He describes his upbringing in North City in great detail and usually accompanied with an occurrence either humorous or tragic enough to make a lasting impression, all the while keeping you glued to his story, always with St. Louis as the backdrop. It paints a familiar yet still distant time when white people still lived in North City is equal numbers to blacks and what it felt like to become a numerical minority as a kid in your neighborhood.
Bob's voice is one that you can't help but trust because he's so honestly portrayed himself in his youth and adult years as well. You want to hear his take on growing up in North City at 2909 Bailey Avenue in
in a violent, transitional, weird time in St. Louis' history.
You'll read first hand accounts and faded memories of a place with Arkansas 3-leg chicken and chop suey joints, hillbilly chanties "never meant to last", Southern Pentacostal Church girls in storefront churches who's dads moved north to work in paint factories by the river.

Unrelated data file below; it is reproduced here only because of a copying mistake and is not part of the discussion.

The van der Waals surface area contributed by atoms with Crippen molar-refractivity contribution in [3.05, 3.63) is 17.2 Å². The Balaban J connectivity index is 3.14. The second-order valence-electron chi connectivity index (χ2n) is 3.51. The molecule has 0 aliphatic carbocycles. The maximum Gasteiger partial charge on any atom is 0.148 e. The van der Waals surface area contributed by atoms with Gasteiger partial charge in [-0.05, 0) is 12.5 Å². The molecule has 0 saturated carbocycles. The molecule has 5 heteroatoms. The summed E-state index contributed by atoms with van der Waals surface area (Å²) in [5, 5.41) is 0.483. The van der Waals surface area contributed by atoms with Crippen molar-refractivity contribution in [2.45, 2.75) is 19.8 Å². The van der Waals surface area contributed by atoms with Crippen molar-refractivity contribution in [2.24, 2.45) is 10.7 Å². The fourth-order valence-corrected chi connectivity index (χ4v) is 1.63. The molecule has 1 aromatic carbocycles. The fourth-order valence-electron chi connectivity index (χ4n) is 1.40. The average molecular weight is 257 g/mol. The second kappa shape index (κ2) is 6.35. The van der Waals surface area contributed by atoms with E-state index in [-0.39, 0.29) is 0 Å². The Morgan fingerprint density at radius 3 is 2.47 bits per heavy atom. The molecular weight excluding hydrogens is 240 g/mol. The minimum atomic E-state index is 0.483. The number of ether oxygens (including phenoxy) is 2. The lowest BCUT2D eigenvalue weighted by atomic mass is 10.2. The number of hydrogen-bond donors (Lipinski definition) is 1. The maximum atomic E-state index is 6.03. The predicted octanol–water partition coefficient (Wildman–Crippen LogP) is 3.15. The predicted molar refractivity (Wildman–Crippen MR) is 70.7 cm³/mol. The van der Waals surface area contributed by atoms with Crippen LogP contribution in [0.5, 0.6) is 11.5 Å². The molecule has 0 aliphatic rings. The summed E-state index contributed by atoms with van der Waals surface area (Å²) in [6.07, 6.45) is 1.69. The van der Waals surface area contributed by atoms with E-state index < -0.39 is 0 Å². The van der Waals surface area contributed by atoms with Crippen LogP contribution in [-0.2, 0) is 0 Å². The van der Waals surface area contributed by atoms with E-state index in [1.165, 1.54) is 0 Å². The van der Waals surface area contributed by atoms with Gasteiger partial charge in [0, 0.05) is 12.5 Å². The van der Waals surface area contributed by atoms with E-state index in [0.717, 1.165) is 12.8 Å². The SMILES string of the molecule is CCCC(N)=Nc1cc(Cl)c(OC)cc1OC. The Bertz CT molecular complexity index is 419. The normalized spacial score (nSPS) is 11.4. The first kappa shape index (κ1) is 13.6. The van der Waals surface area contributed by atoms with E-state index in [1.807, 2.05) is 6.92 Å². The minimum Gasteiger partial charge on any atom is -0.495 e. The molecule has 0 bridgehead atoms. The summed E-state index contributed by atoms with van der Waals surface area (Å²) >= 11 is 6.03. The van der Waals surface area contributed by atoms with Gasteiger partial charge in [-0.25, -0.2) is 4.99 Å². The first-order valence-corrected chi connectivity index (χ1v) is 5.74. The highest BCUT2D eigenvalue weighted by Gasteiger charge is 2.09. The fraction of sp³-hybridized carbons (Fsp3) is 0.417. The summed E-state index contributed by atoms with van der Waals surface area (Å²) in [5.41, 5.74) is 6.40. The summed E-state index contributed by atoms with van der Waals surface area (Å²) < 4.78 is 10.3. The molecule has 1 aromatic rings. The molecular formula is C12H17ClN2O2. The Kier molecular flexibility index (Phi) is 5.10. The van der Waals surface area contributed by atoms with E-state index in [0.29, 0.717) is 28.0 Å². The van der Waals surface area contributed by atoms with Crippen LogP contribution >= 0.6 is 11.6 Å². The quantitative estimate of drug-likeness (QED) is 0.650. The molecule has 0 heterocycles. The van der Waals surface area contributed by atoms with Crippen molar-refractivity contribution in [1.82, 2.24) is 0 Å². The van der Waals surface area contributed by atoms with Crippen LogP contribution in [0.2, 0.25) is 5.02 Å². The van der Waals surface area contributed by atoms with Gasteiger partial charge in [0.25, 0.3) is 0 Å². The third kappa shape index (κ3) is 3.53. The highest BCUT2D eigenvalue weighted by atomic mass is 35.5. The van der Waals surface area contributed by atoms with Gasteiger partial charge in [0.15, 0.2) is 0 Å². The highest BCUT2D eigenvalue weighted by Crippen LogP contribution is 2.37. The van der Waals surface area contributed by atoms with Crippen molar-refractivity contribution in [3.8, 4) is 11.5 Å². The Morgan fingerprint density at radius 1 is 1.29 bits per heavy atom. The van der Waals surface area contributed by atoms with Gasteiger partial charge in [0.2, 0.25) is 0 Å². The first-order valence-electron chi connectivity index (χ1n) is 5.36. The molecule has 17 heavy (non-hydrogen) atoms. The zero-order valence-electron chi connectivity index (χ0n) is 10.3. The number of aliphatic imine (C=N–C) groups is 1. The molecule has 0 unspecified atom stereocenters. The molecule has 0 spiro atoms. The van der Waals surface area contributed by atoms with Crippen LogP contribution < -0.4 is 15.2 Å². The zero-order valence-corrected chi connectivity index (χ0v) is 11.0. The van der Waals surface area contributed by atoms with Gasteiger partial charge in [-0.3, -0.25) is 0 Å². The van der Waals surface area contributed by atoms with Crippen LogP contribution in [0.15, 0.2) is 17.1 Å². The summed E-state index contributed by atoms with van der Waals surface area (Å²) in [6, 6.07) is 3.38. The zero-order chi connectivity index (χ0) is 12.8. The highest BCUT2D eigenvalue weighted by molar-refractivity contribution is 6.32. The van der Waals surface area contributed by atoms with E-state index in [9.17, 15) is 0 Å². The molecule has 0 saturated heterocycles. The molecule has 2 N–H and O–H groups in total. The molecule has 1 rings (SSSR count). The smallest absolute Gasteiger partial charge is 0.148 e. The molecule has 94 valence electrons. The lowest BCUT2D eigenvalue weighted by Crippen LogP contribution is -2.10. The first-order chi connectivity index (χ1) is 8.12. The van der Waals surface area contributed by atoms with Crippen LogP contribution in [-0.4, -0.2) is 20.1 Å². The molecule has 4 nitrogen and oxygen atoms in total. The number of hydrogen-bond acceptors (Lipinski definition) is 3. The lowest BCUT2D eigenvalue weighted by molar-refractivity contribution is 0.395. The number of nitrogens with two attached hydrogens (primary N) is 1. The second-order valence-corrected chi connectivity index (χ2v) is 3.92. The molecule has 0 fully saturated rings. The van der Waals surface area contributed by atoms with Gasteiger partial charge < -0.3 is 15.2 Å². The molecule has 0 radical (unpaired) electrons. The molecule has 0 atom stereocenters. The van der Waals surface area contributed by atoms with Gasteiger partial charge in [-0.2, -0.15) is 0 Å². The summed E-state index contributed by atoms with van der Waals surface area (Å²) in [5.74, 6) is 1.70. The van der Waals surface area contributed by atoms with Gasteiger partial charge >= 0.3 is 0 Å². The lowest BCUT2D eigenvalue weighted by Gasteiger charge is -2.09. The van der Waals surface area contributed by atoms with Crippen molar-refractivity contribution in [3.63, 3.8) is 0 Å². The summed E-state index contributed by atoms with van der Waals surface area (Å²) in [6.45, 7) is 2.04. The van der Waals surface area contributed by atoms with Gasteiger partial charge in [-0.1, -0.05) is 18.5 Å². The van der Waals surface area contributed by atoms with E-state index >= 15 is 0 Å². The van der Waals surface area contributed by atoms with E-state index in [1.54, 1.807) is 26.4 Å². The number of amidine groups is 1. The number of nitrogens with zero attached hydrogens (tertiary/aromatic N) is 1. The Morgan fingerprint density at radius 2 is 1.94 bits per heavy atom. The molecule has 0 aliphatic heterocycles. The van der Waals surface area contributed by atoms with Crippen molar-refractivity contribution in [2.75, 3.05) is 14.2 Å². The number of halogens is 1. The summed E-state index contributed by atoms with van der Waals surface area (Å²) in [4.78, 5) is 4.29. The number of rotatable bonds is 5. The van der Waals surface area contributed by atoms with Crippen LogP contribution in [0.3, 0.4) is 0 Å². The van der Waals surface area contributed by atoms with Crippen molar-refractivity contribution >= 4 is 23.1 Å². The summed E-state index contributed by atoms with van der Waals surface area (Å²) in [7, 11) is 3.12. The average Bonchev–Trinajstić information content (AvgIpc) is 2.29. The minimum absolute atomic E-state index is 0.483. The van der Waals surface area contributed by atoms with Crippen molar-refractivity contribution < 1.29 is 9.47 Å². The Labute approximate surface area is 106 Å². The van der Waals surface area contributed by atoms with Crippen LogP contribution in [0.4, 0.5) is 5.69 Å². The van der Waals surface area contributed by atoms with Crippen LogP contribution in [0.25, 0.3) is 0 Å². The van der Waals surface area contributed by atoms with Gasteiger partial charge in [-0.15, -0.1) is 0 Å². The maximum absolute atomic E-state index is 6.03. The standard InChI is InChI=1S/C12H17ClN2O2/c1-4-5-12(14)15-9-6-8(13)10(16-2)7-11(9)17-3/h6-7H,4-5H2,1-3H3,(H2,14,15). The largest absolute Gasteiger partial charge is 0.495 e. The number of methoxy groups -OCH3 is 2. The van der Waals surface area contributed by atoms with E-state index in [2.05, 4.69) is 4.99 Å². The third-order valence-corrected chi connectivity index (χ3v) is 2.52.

You'll hear of when North City was still integrated with whites and blacks and how one of the last remaining Catholic schools Bob attended had to chain the door from the inside during school hours and the schools with white students were forced to stagger the time they let school out so the kids would have a chance to get home before the black schools let out and the brutal beat downs would occur.
Bob describes a time in ~1966 when black people started marking their turf and how the mid-60's were becoming inhospitable for even open minded cool white people with roots in the neighborhood:
"Well, 'round about then, the black folk started moving in and marking out their new turf. Seemed like they'd move in during the winter, but you wouldn't really notice 'til it got warm out. Civil rights was heatin' up and the streets were a war zone. I kept spending more and more time at the band house down off Broadway near the river, and only touched down back home on occasion."
And then in 1969 walking home from school: